START with these facts: The District government, unable to properly and sufficiently operate its emergency medical services, chose to contract with a private company; recently there has been talk of extending the contract to include fire fighting. Street-cleaning and façade maintenance in major and neighborhood business corridors already are managed by business improvement districts funded principally by companies and residents who live in those areas. In the not too distant past, some communities have hired private security companies to reduce crime and enhance overall safety on their streets. After decades of being unable to educate children from poor and working-class minority families, the city turned to privately operated, but publicly funded charter schools.
In other words, there is irrefutable evidence the District government is having a difficult time providing basic, core services to its taxpaying residents and businesses.
Still, 11 members of the DC Council believe the city can establish a totally new bureaucracy that could cost as much $80 million. They also believe that bureaucracy could effectively collect a newly imposed tax of 0.62 percent on all District employers that would finance the Universal Paid Leave Act (UPLA). And, they think the new bureaucracy could enforce the law, ensuring money is given out to workers as required--absent waste, abuse, and wrongdoing or general mischief.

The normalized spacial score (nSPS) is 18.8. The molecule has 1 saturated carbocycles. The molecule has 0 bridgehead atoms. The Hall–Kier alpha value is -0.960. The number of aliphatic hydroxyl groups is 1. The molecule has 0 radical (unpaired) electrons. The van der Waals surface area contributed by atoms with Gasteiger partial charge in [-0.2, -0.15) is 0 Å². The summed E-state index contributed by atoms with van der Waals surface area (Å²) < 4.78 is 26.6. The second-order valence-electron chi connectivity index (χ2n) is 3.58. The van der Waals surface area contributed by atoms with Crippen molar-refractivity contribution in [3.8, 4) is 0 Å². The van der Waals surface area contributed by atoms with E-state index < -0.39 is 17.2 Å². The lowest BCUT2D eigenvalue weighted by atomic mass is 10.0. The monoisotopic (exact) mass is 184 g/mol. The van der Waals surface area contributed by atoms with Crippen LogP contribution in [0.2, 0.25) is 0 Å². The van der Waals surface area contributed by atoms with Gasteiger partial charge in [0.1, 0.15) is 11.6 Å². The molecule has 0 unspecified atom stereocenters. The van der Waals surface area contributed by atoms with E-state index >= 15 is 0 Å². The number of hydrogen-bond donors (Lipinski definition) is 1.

Call those legislators delusional.
The council is expected to take a final vote on UPLA later this month. If it reaches Mayor Muriel Bowser’s desk, she should veto the measure.
Not only would implementing the law, as currently proposed, place undue burden on a government already struggling to deliver basic, core services, the UPLA would disproportionately benefit residents who live in Maryland and Virginia—not those who live in the District. Equally important, it would cast the council as labor union, imposing non-negotiated, contractual benefits for workers on private employers while manipulating the market in a way that is dangerous for the business community and the overall economy.
Let’s step back for a minute. More than a year ago, in 2015, At-large council members Elissa Silverman (D) and David Grosso (I) introduced a paid leave bill that would have provided 16 weeks of time away from work for employees to care for sick relatives or a new born or adopted child. Since joining the council the duo, either separately or as a team, have pushed a national progressive agenda that has included everything from increasing the minimum wage, legalization of marijuana, forcing employers to schedule temporary workers, to public financing of political campaigns. They have pushed those issues with little regard for their long-term effect on the city--its finances and its culture.